Or maybe the only.
Of all places, the Deming Truck Terminal Restaurant has a menu you have to ASK for!
Very moderate prices, lavish portions.
We had bismati rice, raita, palan paneer, roti, and mah dahl. Homestyle cooking, if different than the more expected chicken fried steak.
Unusual decor for Indian food–last supper on the wall.
Also in this neck of the woods, Faywood Hot Springs is open again under new management, who is lovingly caring for it. It is always pleasant to be eye level with the Chihuahuan desert. And even at this time of year, lots of orange butterflies sipping from little puddles of overflow. The water was a too hot 112 degrees but nicely lowed to 106 with cold influx.
We travel around New Mexico, and often say, oh, such and such a place is sure to come up, become an art town, etc.
Well, Silver City has never looked better.
Maybe in part it is because we had a fantastic Thanksgiving dinner at Shevek & C. Chef/owner Shevek is an old friend of Rich’s. The newish renovation of the restaurant–bar now in front–creates a lovely atmosphere. I had turkey, Rich tofu, with generous bowls of stuffing, sweet potatoes, green beans almondine, and potato kugel (happy Hannukah!).
Also, two kinds of pie.
A good place for a menorah–edge of a big tub in T or C:
Love staying at Firewater:
And looking at details all over town.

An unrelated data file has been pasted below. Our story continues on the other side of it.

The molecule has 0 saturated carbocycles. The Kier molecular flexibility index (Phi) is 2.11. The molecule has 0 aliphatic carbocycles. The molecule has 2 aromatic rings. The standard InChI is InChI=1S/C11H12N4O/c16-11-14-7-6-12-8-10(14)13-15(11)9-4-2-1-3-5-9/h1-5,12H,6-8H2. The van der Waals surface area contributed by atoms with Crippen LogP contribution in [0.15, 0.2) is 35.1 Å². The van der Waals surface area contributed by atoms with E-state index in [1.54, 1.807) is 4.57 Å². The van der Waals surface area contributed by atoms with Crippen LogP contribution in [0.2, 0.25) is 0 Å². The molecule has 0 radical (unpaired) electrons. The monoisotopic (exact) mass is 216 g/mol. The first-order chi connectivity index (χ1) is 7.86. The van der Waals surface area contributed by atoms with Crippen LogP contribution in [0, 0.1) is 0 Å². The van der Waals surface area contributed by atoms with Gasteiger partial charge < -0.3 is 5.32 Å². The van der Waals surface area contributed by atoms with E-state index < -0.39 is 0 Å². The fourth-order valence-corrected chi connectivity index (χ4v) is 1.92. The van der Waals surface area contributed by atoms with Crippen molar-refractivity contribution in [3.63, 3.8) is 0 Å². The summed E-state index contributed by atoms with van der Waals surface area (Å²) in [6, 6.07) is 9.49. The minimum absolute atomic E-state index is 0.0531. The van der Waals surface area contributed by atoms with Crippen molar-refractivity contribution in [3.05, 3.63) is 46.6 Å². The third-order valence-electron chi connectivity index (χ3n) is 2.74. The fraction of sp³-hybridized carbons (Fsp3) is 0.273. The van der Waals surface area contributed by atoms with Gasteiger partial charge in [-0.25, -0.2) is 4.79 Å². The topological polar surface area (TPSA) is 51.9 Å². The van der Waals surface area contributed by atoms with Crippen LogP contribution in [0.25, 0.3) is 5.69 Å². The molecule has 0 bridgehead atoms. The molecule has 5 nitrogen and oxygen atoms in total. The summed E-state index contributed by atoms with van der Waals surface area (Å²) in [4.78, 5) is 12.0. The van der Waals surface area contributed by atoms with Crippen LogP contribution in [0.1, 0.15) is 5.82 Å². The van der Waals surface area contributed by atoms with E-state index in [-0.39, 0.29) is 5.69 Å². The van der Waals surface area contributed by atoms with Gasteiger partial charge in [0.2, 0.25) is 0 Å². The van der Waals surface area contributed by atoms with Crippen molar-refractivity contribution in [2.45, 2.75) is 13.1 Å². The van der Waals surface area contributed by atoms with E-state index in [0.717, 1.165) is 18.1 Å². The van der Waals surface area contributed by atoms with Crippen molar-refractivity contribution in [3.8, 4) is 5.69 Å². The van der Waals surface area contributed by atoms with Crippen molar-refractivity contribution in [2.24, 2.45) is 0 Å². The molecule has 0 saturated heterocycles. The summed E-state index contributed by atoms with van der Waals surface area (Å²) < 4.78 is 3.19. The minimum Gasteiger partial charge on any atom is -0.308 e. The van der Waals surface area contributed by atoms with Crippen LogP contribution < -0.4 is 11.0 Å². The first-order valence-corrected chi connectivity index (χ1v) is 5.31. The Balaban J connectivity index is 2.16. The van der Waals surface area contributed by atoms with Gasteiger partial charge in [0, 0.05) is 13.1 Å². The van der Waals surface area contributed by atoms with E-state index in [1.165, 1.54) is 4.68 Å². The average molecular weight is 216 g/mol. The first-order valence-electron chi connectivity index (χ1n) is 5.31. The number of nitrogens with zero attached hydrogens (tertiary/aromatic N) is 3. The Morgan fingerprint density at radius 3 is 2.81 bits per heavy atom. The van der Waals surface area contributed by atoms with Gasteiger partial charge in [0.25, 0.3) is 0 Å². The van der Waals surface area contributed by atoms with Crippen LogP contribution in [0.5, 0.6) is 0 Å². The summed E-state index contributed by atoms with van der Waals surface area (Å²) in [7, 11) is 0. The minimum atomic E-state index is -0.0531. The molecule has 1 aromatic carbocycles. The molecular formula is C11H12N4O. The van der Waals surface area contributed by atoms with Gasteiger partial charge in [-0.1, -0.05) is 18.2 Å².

in the uncountable alphabet
bitter pine forest of words
without butter or jam
one day we’ll eat earth
and cry for more!
drink tea through a sugar cube
how is the strand of wheat
bent heavy with seed
supposed to speak
without being ground?
the night was aphasic
and the day
also said nothing
had nothing to say
it’s winter, and the wild
girl goddess has gone under–
“why me” is not a question
that bears repeating
this dough will rise
in the starter of spring
and its crust can be opened
by the mouse teeth of desire
white bread like the moon
in the eastern sky
full, sliced, gone–
A writer I have long admired, now writing as rimonim, has a new blog–Man Today Blog–http://mantodayblog.wordpress.com/
Miriam’s Well is pleased to reblog a recent entry on transgender experience:
I am a man. When I was growing up, people thought I was a girl. My life experiences include having to disclose my gender identity, having poor vision, having my wisdom teeth removed, changing my name, taking medicine for allergies, taking medicine for gender dysphoria, having surgery on my ears, having surgery on my chest, going to high school, going to college, getting an ID with a different gender marker.
Of course, some of those experiences are given a great deal of special meaning by other people, because they are very unfamiliar to them. This puts me in the awkward position of having to label myself in a way they will understand, or else accept whatever labels they choose. I also have my own desire to explain my life history in language that makes sense to me.
So what should I call myself? I like the rather simple trans man, but I don’t like to use it outside of writing, because I’m not sure people will understand and because the space is essential. I like the inclusive new term trans*, but it only works in writing. Transsexual man has a pleasing accuracy and, to my ear, sounds pretty bad ass. I really like man of transsexual experience–that one comes the closest to describing how I feel. But few have heard it, and I want a term that requires me to explain as little as possible. In many settings, I am honestly not comfortable using the word “transsexual.” It scares people. The fact that that’s messed up doesn’t make it less true. It also retains a medicalized sting that doesn’t sit well with me.